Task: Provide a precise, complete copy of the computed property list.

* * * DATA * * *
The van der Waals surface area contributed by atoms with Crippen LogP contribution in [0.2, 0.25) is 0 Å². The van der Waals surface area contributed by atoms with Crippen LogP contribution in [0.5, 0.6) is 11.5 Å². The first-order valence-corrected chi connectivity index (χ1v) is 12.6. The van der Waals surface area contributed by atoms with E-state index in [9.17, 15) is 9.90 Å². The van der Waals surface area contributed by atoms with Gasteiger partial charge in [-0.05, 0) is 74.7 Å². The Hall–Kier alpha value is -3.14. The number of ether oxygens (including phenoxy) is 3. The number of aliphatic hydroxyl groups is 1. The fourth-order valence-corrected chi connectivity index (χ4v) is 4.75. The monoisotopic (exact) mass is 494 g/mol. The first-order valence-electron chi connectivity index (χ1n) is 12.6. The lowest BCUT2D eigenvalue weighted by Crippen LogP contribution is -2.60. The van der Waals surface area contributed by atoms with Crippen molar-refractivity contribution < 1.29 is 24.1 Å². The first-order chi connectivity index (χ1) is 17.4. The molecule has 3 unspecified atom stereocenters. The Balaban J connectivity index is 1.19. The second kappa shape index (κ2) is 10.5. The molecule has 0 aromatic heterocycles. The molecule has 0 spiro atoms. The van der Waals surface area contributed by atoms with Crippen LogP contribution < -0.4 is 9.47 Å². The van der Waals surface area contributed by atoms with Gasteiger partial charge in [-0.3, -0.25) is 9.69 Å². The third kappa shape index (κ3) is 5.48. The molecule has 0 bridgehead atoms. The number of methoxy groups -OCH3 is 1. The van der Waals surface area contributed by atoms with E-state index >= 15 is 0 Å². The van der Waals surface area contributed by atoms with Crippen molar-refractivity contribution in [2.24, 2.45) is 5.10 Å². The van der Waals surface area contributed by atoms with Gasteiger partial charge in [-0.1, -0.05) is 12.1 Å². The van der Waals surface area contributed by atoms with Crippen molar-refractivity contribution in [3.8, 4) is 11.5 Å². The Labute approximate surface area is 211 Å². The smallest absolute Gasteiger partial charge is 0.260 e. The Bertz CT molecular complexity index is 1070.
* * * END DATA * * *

The van der Waals surface area contributed by atoms with Crippen LogP contribution in [0.2, 0.25) is 0 Å². The van der Waals surface area contributed by atoms with Crippen LogP contribution in [0.5, 0.6) is 11.5 Å². The first-order valence-corrected chi connectivity index (χ1v) is 12.6. The van der Waals surface area contributed by atoms with E-state index in [9.17, 15) is 9.90 Å². The van der Waals surface area contributed by atoms with Gasteiger partial charge in [-0.05, 0) is 74.7 Å². The Hall–Kier alpha value is -3.14. The number of ether oxygens (including phenoxy) is 3. The number of aliphatic hydroxyl groups is 1. The fourth-order valence-corrected chi connectivity index (χ4v) is 4.75. The monoisotopic (exact) mass is 494 g/mol. The first-order valence-electron chi connectivity index (χ1n) is 12.6. The lowest BCUT2D eigenvalue weighted by Crippen LogP contribution is -2.60. The van der Waals surface area contributed by atoms with Crippen molar-refractivity contribution < 1.29 is 24.1 Å². The first-order chi connectivity index (χ1) is 17.4. The molecule has 3 unspecified atom stereocenters. The Balaban J connectivity index is 1.19. The second kappa shape index (κ2) is 10.5. The molecule has 0 aromatic heterocycles. The molecule has 0 spiro atoms. The van der Waals surface area contributed by atoms with Crippen LogP contribution < -0.4 is 9.47 Å². The van der Waals surface area contributed by atoms with Gasteiger partial charge in [-0.3, -0.25) is 9.69 Å². The third kappa shape index (κ3) is 5.48. The molecule has 0 bridgehead atoms. The number of methoxy groups -OCH3 is 1. The van der Waals surface area contributed by atoms with E-state index >= 15 is 0 Å². The van der Waals surface area contributed by atoms with Crippen molar-refractivity contribution in [2.24, 2.45) is 5.10 Å². The van der Waals surface area contributed by atoms with Gasteiger partial charge in [-0.1, -0.05) is 12.1 Å². The van der Waals surface area contributed by atoms with Crippen molar-refractivity contribution in [3.8, 4) is 11.5 Å². The Labute approximate surface area is 211 Å². The smallest absolute Gasteiger partial charge is 0.260 e. The Bertz CT molecular complexity index is 1070.